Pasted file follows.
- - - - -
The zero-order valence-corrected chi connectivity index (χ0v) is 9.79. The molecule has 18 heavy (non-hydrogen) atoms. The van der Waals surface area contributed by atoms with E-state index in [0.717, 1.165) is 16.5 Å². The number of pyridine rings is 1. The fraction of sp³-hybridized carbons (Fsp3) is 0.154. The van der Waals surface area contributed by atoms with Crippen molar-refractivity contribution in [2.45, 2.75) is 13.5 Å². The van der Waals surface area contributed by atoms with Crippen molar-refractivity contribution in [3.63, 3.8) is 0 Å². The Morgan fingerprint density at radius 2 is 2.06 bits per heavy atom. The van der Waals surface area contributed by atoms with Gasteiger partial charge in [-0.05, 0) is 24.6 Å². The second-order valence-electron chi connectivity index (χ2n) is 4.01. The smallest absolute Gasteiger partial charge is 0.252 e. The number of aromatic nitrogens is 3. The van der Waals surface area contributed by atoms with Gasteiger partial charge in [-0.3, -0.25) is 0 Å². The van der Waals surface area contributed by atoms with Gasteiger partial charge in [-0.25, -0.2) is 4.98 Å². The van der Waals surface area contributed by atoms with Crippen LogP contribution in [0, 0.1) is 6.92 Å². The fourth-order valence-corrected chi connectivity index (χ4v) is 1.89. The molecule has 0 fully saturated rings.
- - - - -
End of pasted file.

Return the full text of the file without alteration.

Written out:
The zero-order valence-corrected chi connectivity index (χ0v) is 9.79. The molecule has 18 heavy (non-hydrogen) atoms. The van der Waals surface area contributed by atoms with E-state index in [0.717, 1.165) is 16.5 Å². The number of pyridine rings is 1. The fraction of sp³-hybridized carbons (Fsp3) is 0.154. The van der Waals surface area contributed by atoms with Crippen molar-refractivity contribution in [2.45, 2.75) is 13.5 Å². The van der Waals surface area contributed by atoms with Crippen molar-refractivity contribution in [3.63, 3.8) is 0 Å². The Morgan fingerprint density at radius 2 is 2.06 bits per heavy atom. The van der Waals surface area contributed by atoms with Gasteiger partial charge in [-0.05, 0) is 24.6 Å². The second-order valence-electron chi connectivity index (χ2n) is 4.01. The smallest absolute Gasteiger partial charge is 0.252 e. The number of aromatic nitrogens is 3. The van der Waals surface area contributed by atoms with Gasteiger partial charge in [-0.3, -0.25) is 0 Å². The van der Waals surface area contributed by atoms with Gasteiger partial charge in [-0.25, -0.2) is 4.98 Å². The van der Waals surface area contributed by atoms with Crippen LogP contribution in [0, 0.1) is 6.92 Å². The fourth-order valence-corrected chi connectivity index (χ4v) is 1.89. The molecule has 0 fully saturated rings.